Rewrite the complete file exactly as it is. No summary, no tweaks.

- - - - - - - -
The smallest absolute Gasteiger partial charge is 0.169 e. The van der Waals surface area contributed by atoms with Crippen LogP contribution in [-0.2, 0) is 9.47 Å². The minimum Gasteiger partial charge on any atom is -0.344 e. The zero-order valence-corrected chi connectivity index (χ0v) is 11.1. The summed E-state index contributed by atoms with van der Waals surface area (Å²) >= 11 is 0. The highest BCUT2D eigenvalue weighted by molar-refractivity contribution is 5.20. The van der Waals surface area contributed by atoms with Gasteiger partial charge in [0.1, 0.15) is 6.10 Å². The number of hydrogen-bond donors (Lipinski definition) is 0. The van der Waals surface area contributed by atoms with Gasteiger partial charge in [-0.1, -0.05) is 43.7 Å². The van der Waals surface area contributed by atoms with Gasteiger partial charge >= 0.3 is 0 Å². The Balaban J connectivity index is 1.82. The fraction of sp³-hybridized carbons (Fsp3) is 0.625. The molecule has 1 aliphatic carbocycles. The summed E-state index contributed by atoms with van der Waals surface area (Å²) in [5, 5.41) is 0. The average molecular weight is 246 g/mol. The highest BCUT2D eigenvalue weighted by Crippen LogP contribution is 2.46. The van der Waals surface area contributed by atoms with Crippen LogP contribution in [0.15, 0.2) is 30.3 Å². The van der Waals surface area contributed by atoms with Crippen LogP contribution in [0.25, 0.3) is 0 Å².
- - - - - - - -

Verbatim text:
The smallest absolute Gasteiger partial charge is 0.169 e. The van der Waals surface area contributed by atoms with Crippen LogP contribution in [-0.2, 0) is 9.47 Å². The minimum Gasteiger partial charge on any atom is -0.344 e. The zero-order valence-corrected chi connectivity index (χ0v) is 11.1. The summed E-state index contributed by atoms with van der Waals surface area (Å²) >= 11 is 0. The highest BCUT2D eigenvalue weighted by molar-refractivity contribution is 5.20. The van der Waals surface area contributed by atoms with Gasteiger partial charge in [0.1, 0.15) is 6.10 Å². The number of hydrogen-bond donors (Lipinski definition) is 0. The van der Waals surface area contributed by atoms with Gasteiger partial charge in [-0.1, -0.05) is 43.7 Å². The van der Waals surface area contributed by atoms with Gasteiger partial charge >= 0.3 is 0 Å². The Balaban J connectivity index is 1.82. The fraction of sp³-hybridized carbons (Fsp3) is 0.625. The molecule has 1 aliphatic carbocycles. The summed E-state index contributed by atoms with van der Waals surface area (Å²) in [5, 5.41) is 0. The average molecular weight is 246 g/mol. The highest BCUT2D eigenvalue weighted by Crippen LogP contribution is 2.46. The van der Waals surface area contributed by atoms with Crippen LogP contribution in [0.15, 0.2) is 30.3 Å². The van der Waals surface area contributed by atoms with Crippen LogP contribution in [0.25, 0.3) is 0 Å².